The Pesty Striped Field Mouse

Striped field mouseThe Striped Field Mouse (Apodemus agrarius) is one species of mouse that owes its name to the black or dark stripe that goes down its spine. This rodent is natural to Europe and regions stretching all the way to Japan, including the regions of Siberia and Taiwan. This mouse is not considered a threatened species, rather of least concern according to conservation status classification. Its color is a light rich yellow-brown, which makes the dark striped along its back more prominent.

This little rodent can grow to be 70-140 mm long, but its tail can add 61-96 mm to those measurements. Its weight ranges from 12-49.5 grams approximate. This species can reproduce all year. Females usually have eight nipples and can give birth to six litters yearly; each litter may have up to six mice.

The striped field mouse likes to live in prairies, grasses, rice fields, the woods, gardens, marshes, cornfields, reedbeds, and forests. It is agile and capable of swimming and leaping. It lives in holes underground, which it inhabits during the nighttime, as this mouse is a diurnal animal. However, these patterns may change with the seasons becoming nocturnal during the summer, and diurnal during the cold months of winter. In autumn, it can be found during night and day. It prefers environments that have lots of foliage and a variety of grasses and vegetation and moist areas.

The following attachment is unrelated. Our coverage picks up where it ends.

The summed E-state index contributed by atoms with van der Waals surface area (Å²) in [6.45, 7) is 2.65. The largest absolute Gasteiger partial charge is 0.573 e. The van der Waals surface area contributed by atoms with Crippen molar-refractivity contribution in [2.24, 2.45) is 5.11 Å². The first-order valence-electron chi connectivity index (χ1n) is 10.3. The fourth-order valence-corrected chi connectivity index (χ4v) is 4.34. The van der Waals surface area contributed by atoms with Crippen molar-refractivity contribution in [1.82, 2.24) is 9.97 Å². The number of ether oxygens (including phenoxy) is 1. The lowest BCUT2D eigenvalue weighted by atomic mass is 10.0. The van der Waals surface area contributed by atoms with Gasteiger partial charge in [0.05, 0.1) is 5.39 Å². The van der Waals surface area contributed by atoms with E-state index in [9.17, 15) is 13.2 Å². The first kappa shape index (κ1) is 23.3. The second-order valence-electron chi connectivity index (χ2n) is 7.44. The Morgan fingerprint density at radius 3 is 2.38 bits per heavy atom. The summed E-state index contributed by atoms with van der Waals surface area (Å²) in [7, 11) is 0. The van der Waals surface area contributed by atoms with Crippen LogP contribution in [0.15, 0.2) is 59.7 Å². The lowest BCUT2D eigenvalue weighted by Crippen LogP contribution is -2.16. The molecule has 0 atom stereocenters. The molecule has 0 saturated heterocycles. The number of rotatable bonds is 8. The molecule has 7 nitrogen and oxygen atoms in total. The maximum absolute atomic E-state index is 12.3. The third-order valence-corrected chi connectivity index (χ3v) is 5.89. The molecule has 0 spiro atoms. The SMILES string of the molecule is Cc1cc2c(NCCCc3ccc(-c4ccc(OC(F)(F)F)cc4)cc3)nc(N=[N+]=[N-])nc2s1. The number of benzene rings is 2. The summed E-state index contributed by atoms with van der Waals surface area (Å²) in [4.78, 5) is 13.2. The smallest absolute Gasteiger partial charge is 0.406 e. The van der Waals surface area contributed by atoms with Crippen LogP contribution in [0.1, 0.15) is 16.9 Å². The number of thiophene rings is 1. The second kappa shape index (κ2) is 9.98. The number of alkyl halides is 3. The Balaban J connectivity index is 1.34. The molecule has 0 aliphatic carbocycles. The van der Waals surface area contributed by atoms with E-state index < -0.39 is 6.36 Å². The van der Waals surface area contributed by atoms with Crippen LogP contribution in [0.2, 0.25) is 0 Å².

It does not like arid areas or areas where the vegetation is not varied such as large forests. It is considered a species that is very widespread in Europe and beyond. Its diet consists mostly of insects and grains, seeds, berries, nuts, and plant roots. However, if found on wrong territory or environment it can damage food stores supplies or farm crops. It is considered to be a pest for agriculture. It has been known to be a carrier of hemorrhagic fever (HTNV).

In captivity, the diet should match what it eats in the wild as close as possible. This may include mouse mix of grains and seeds, green veggies, some servings of fruit, crickets, captive bred worms, wheat bread, and cheerios - the last two as a small quantity treat. However, junk food such as salty foods, chocolate, and other treats might harm these critters so it should never be fed to them. A vitamin supplement such as Nutrical - usually sold by veterinarians - is beneficial in very small quantities and reduced amounts and not to be overdone.

The reproduction of this species is high and natural occurrences such as rains, small predators, and freezing soils keeps it under control.

Picture of the striped field mouse by Silke Sohler, licensed under GFDL

The Striped field mouse is listed as Least Concern (LR/lc), lowest risk. Does not qualify for a more at risk category. Widespread and abundant taxa are included in this category, on the IUCN Red List of Threatened Species

Namings for the striped field mouse
A young / baby of a striped field mouse is called a 'pinkie, kitten or pup'. The females are called 'doe' and males 'buck'. A striped field mouse group is called a 'nest, colony, harvest, horde or mischief'.
Some facts about the
Striped field mouse

Adult weight : 0.022 kg (0.0484 lbs)

Female maturity :76 days

Male maturity : 76 days

Gestation : 22 days

Weaning : 27 days

Litter size : 6

Litters per year : 3

Interval between litters : 20 days

Weight at birth : 0.002 kg (0.0044 lbs)

Body mass : 0.021 kg (0.0462 lbs)

Source: AnAge, licensed under CC

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